RIVERSIDE, Calif., Apr. 25The International Salinity Forum that begins here today has drawn more than 200 scientists from 20 countries to discuss concerns about accumulating salts that threaten millions of acres of irrigated land around the globe. The three-day conference is sponsored by two USDA agenciesthe Agricultural Research Service and the Natural Resources Conservation Servicetogether with the U.S. Bureau of Reclamation and the U.S. Bureau of Land Management.
"ARS efforts to find salt-tolerant crops that can use lower-quality drainage and sewage waters, including turf grasses for lawns and golf courses, will help conserve the region's vital fresh-water supplies and reduce threats to local aquatic and marine environments," said ARS Administrator Edward B. Knipling.
NRCS, the nation's private-lands conservation agency, uses ARS science and longstanding conservation expertise to help landowners control salinity and face other environmental challenges on their land.
"Enhancements to salinity resistance are very important to agricultural production and the protection of our natural resources," NRCS Chief Bruce Knight said. "Salinity is often called the 'silent killer' and with ARS science and NRCS technical expertise, landowners have the best available assessments and solutions."
Soil and water experts, many from the ARS George E. Brown Jr. Salinity Laboratory in Riverside, will present their latest research findings on how to best manage salt-stressed soils. Representatives from agricultural commodities impacted by salinity, such as cotton, wheat, rice and fresh produce, will also attend.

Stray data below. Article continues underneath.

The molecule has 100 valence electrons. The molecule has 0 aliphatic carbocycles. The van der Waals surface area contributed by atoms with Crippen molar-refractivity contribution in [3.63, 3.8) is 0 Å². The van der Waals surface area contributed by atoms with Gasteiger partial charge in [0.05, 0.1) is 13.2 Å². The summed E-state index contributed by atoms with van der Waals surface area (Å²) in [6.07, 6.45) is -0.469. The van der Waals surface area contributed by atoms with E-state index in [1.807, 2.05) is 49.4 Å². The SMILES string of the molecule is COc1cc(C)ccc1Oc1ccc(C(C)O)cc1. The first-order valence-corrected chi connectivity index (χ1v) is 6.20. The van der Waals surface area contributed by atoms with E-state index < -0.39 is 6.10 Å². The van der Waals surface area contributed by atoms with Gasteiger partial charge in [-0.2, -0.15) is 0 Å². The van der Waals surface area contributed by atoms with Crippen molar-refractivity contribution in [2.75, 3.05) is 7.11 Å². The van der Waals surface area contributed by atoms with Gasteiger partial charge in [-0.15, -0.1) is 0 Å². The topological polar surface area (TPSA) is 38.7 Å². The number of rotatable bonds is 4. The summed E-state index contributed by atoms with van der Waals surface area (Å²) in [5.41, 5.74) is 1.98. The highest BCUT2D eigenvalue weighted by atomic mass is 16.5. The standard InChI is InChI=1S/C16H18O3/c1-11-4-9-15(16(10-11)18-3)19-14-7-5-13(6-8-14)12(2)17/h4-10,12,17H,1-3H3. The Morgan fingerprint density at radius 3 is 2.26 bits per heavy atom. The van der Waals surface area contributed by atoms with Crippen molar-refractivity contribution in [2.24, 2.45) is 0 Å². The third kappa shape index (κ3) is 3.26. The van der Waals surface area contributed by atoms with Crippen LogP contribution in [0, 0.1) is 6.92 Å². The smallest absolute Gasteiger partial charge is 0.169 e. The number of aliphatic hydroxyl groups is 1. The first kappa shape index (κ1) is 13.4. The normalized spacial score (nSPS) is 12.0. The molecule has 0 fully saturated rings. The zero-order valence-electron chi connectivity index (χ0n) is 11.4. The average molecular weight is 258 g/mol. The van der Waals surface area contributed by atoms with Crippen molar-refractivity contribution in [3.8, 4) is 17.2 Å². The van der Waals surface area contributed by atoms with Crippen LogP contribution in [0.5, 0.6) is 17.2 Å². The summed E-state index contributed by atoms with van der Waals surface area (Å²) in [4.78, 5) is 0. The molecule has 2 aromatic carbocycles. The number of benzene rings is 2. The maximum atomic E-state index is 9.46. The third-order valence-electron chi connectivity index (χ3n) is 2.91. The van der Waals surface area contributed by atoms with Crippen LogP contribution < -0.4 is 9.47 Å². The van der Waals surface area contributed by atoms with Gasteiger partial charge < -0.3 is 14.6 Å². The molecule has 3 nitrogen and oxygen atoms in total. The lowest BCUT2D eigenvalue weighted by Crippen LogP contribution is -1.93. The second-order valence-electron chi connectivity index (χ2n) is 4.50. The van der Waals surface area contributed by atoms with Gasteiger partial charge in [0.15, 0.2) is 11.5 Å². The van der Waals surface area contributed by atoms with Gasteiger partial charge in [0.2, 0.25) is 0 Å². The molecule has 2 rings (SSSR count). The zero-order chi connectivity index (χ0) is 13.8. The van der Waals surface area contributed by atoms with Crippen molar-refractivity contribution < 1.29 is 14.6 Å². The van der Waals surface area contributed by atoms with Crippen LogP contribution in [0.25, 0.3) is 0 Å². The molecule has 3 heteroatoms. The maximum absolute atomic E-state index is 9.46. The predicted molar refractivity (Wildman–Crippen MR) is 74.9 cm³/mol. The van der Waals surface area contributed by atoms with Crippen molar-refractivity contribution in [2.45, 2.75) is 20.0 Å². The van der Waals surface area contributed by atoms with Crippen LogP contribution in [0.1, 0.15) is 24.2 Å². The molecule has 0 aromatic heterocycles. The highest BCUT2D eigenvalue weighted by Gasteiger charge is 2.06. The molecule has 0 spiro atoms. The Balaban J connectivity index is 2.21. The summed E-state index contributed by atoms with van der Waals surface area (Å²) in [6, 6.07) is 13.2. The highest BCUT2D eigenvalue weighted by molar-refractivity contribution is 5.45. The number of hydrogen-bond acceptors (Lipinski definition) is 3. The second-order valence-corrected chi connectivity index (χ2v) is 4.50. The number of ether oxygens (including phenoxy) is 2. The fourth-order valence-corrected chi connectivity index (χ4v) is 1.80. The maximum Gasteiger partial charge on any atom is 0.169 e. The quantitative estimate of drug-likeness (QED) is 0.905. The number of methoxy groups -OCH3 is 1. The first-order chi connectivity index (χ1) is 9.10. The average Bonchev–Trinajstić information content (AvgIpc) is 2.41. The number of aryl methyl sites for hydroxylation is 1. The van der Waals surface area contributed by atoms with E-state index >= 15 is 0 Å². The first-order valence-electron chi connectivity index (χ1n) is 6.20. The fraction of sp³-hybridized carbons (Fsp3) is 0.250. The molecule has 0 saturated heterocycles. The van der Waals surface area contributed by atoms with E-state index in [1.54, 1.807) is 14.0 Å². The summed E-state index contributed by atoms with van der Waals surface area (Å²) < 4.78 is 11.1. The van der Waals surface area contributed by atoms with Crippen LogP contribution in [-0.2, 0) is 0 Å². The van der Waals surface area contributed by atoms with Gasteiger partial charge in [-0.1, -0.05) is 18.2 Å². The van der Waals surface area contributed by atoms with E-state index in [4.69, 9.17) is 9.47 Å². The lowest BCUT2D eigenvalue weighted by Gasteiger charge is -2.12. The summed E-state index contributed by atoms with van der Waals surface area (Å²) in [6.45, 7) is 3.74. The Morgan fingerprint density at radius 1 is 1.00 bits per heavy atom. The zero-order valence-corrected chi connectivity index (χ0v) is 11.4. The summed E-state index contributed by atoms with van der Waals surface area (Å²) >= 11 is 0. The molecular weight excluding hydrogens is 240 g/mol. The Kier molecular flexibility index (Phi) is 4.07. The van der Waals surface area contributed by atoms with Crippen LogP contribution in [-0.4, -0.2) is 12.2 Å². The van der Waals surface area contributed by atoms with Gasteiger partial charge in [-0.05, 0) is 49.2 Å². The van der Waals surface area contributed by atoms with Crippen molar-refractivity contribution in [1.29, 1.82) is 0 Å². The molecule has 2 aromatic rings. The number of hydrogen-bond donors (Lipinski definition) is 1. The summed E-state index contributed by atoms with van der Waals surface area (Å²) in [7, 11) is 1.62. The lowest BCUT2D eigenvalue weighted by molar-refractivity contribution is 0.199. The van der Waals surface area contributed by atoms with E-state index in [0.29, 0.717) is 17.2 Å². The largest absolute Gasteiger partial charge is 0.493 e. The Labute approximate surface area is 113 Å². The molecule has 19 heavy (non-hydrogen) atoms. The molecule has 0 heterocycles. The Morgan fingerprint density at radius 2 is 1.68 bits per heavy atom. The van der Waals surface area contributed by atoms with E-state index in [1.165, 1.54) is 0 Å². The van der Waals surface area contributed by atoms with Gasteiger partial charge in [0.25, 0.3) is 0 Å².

At the conference, Donald Suarez, director of the Riverside laboratory, will discuss how ARS-developed computer models can help water districts and irrigation consultants make informed decisions about salinity management. Other ARS researchers will discuss their technologies to effectively monitor and map soil salinity, as well as efforts to breed salt-tolerant crops that can thrive on recycled agricultural waters.
Irrigated fields, such as those in California's Central Valley, rely heavily on water that is conveyed hundreds of miles from its source. This water contains salts dissolved from the rocks and soils through which it passes before being stored in reservoirs.
When the water is used on cropland, it can leave behind salts and other potentially harmful trace elements, such as selenium and boron. Without adequate drainage, or with excessive irrigation, fields accumulate the damaging salts and can become toxic to many crop plants. In some cases, patches of white crust mark the fields that are most severely impacted.
USDA expects a result of the conference to be wider use of the best available science-based practices for salinity management.